Since plants use carbon dioxide (CO2) during the photosynthetic process, it is obvious that they are sequestering carbon from the atmosphere. However, when these plants die, they begin to decay and their sequestered carbon is released back into the air. Thus, farming that involves the growing of crops is considered a major source of carbon emissions. That is why there is increased interest in promoting farming practices that sequester carbon in the soil so that it is not released back into the air.
Carbon farming is a term used to describe carbon as a crop similar to other crops that farmers produce. Thus, agricultural practices that increase carbon sequestration in the soil are being promoted so that a farm’s carbon sequestration can be turned into cash from the sale of carbon credits.
A soil carbon credit is a certificate that represents one metric ton of carbon dioxide equivalent that is either not emitted into the atmosphere or is removed from the atmosphere as the result of a carbon reduction practice. Carbon credits are a form of exchange that are used to offset CO2 emissions under “Cap and Trade” guidelines. Simply stated, entities responsible for emitting CO2 must reduce their emissions (cap) or pay others such as farmers who are removing CO2 from the air (trade).
Carbon markets consist of a supply that is created by entities who develop projects or adopt practices that will reduce or avoid carbon emissions. These projects/practices are certified by an independent third party that validates the methodology that is used or the practices that are adopted. Financial value comes about when carbon credits are sold to entities that use them to offset their carbon emissions. Buyers purchase the certified credits in order to claim them toward a climate target. Carbon prices, like those of other commodities, are subject to market forces.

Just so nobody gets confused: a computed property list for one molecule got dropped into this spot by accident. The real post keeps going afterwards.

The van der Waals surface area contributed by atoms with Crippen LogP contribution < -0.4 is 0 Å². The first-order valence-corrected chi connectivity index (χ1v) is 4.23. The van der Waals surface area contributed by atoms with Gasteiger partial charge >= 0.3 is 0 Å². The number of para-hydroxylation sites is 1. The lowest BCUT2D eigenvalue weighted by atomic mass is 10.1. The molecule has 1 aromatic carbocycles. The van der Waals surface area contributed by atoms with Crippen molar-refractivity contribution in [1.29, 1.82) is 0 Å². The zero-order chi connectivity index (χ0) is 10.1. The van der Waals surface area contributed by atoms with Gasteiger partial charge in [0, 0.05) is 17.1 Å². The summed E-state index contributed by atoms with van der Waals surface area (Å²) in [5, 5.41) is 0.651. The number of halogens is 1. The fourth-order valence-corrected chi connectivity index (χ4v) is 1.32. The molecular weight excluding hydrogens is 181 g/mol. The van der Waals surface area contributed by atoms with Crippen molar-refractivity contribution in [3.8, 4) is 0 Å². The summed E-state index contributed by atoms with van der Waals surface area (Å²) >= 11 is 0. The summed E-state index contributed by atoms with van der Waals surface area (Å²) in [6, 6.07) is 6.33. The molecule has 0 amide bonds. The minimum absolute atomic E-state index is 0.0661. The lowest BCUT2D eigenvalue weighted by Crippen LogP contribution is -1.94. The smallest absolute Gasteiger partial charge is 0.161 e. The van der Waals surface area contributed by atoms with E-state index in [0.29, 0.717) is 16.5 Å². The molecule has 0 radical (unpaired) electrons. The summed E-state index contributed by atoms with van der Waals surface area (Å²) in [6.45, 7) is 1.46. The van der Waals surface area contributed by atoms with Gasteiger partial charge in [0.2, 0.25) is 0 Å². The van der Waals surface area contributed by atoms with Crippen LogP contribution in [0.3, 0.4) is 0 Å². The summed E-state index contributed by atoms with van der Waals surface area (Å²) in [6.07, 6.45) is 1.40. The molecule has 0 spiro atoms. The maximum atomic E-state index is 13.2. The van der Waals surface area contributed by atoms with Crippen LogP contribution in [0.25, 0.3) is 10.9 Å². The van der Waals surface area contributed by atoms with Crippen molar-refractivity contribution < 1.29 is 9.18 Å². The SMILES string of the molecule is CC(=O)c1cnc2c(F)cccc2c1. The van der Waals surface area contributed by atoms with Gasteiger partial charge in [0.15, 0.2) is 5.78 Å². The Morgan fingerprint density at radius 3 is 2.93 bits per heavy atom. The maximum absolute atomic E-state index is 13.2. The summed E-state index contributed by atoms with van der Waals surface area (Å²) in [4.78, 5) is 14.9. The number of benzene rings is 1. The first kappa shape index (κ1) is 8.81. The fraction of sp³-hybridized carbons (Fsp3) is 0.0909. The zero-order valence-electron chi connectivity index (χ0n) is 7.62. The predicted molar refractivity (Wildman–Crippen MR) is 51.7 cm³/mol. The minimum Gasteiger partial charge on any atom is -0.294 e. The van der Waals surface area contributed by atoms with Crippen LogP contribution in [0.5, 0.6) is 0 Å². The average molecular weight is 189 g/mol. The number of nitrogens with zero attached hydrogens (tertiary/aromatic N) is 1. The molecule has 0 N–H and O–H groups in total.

The carbon market creates a new revenue source for farmers. Entities can buy carbon credits from farmers (usually through a broker) for about $15-20/ton of carbon to offset their own emissions. This provides farmers a financial incentive to transition to conservation farming practices such as planting cover crops, converting to no-till or reduced tillage, and/or using more diversified crop rotations that will sequester more carbon in the soil. Thus, the conservation practices that generate carbon credits can provide revenue to farmers that is in addition to the potential financial gains from increased crop yields, lowered production costs, and improved soil health that arise from the adoption of those conservation practices.
The soy checkoff supported the compilation of the USB Carbon Toolbox to help farmers explore the carbon market topic. The subjects covered in this resource are “Introduction to Carbon”, “Agricultural Carbon Market Programs”, “Farming Practices”, “Public Resources”, and “Legal Considerations”. Of particular interest to farmers who are interested in exploring carbon market opportunities are the sections on “Introduction to Carbon”, “Agricultural Carbon Market Programs”, and “Farming Practices”. This toolbox resource is likely the most up-to-date source for information about the carbon market and how it works, and also likely will be updated as new information and programs become available. Carboncredits.com has produced an article titled “What are Carbon Credits in Agriculture?” that is also an excellent source of information about the carbon credit topic.
Producers who have already adopted conservation farming practices that may qualify for carbon credit payments are encouraged to explore this new revenue opportunity. Those producers who are not using conservation farming practices but may in the future are encouraged to explore how their transitioning to conservation production methods may qualify them for the additional revenue provided by the carbon market.
In an article titled “Carbon contracts: 8 items to consider before signing” that appeared in Southwest FarmPress on Mar. 9, 2023, author Shelley Huguley presents a list of items to consider before a producer signs a carbon contract. The list of items and their details are provided by Texas A&M Extension Agriculture Law Specialist Tiffany Lashmet, and provide guidance for producers who desire to sell carbon credits to corporations that have pledged to become carbon neutral at some later date. Producers should pay particular attention to the difference between “payment for outcome” and “payment for practice” contracts.
Composed by Larry G. Heatherly, Mar. 2023, email@example.com